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Florida Statute 558.0035: Limiting Design Professional Negligence
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Florida Statute 558.0035: Limiting Design Professional Negligence

June 25, 2013 Construction Industry Legal Blog

Reading Time: 3 minutes


Starting July 1, 2013, a new Florida Statute will allow businesses to limit, by contract, their employee’s liability for professional negligence claims.  Senate Bill 286 and Florida Statute Section 558.0035.  The new statute applies to business entities architects, interior designers, landscape architects, engineers, surveyors, and geologists.  The business entities that will be able to utilize the provisions of the statute include corporations, limited liability companies, partnerships, limited partnerships, proprietorships, firms, enterprises, franchises, associations, trusts, and self-employed individuals, whether fictitiously named or not, doing business in the State of Florida.

Under current Florida law, employees of companies may be liable for professional negligence, even though the contract for professional services was between the employer and the claimant.  Moransais v. Heathman, 744 So. 2d 973 (Fla. 1999).  In Moransais, the Florida Supreme Court held that the economic loss rule did not bar the claim against the individual design professional employee, even though there was a contract between the claimant and the employer for the services that were the subject of the lawsuit.

In addition, there is Florida law holding that a contractual limitation of liability clause will not shield an individual design professional from a professional negligence claim.  Witt v. La Gorce Country Club, Inc., 35 So. 3d 1033 (Fla. 3rd DCA 2010)Section 558.0035 of the Florida Statutes could significantly limit the types of claims at issue in Moransais and Witt, provided certain conditions apply.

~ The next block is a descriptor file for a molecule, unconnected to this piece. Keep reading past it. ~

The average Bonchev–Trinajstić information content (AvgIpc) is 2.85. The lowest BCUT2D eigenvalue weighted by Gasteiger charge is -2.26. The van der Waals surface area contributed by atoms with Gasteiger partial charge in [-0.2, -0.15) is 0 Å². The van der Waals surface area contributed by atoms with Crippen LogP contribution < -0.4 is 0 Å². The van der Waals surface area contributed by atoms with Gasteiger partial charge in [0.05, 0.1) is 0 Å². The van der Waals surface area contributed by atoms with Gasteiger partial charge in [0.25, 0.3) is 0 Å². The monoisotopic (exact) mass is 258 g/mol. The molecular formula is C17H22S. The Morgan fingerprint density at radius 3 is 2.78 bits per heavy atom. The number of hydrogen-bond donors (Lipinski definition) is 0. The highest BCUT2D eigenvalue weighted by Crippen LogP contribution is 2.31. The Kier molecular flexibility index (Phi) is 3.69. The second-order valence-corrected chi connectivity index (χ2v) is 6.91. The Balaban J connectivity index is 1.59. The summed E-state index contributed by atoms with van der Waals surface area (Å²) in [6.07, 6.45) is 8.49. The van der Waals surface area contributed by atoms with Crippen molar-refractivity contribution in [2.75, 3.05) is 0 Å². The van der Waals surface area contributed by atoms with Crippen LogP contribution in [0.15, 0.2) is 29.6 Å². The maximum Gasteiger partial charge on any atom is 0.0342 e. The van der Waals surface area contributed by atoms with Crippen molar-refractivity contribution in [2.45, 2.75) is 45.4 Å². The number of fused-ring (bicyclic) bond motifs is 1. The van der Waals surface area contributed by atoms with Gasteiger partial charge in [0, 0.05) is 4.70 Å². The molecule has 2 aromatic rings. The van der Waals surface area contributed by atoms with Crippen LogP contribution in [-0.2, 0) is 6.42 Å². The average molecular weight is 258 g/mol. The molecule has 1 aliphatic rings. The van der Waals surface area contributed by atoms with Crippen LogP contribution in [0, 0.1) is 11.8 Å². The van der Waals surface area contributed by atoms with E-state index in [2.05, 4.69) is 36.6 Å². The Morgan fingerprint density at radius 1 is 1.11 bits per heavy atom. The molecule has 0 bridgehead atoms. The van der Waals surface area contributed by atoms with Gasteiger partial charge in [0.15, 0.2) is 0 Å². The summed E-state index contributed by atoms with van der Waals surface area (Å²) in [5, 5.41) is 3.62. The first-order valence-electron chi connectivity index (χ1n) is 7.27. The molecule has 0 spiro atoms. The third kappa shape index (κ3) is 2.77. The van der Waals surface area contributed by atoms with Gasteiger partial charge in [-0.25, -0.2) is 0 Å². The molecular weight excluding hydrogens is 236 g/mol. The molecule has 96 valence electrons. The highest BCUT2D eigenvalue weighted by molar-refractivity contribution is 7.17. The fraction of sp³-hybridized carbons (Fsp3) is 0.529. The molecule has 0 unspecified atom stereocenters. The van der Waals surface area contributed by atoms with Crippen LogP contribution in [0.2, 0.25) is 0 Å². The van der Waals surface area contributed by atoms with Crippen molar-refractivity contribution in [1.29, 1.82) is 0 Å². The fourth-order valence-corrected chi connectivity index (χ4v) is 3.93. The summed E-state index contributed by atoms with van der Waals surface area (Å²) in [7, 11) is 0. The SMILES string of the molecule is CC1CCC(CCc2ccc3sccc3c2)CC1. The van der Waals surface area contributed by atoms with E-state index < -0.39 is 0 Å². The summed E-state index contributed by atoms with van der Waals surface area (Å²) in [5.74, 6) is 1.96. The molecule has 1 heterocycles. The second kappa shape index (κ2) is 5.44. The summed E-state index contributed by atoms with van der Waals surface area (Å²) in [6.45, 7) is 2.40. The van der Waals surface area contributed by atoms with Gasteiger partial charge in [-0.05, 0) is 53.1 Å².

In order for Section 558.0035 of the Florida Statutes to limit liability for professional negligence claims, the following conditions must be met:

  1. the contract is made between the business entity and a claimant or other entity to provide professional services to the claimant;
  2. the contract does not name as a party the individual employee or agent who will perform the professional services;
  3. the contract includes a prominent statement, in uppercase font that is at least 5 point sizes larger than the rest of the text, that, pursuant to this section, an individual employee or agent may not be individually liable for negligence;
  4. the business entity maintains any professional liability insurance required under the contract; and
  5. any damages are solely economic in nature and the damages do not extend to personal injuries or property not subject to the contract.

If conditions 1-5 above are not met, a claimant may still have a professional negligence claim against the design professional employee, despite having a contract with his/her employer and not the employee.  Additionally, Section 558.0035 will not limit professional negligence claims by parties who have no contract with the design professional employee or his/her employer.

 

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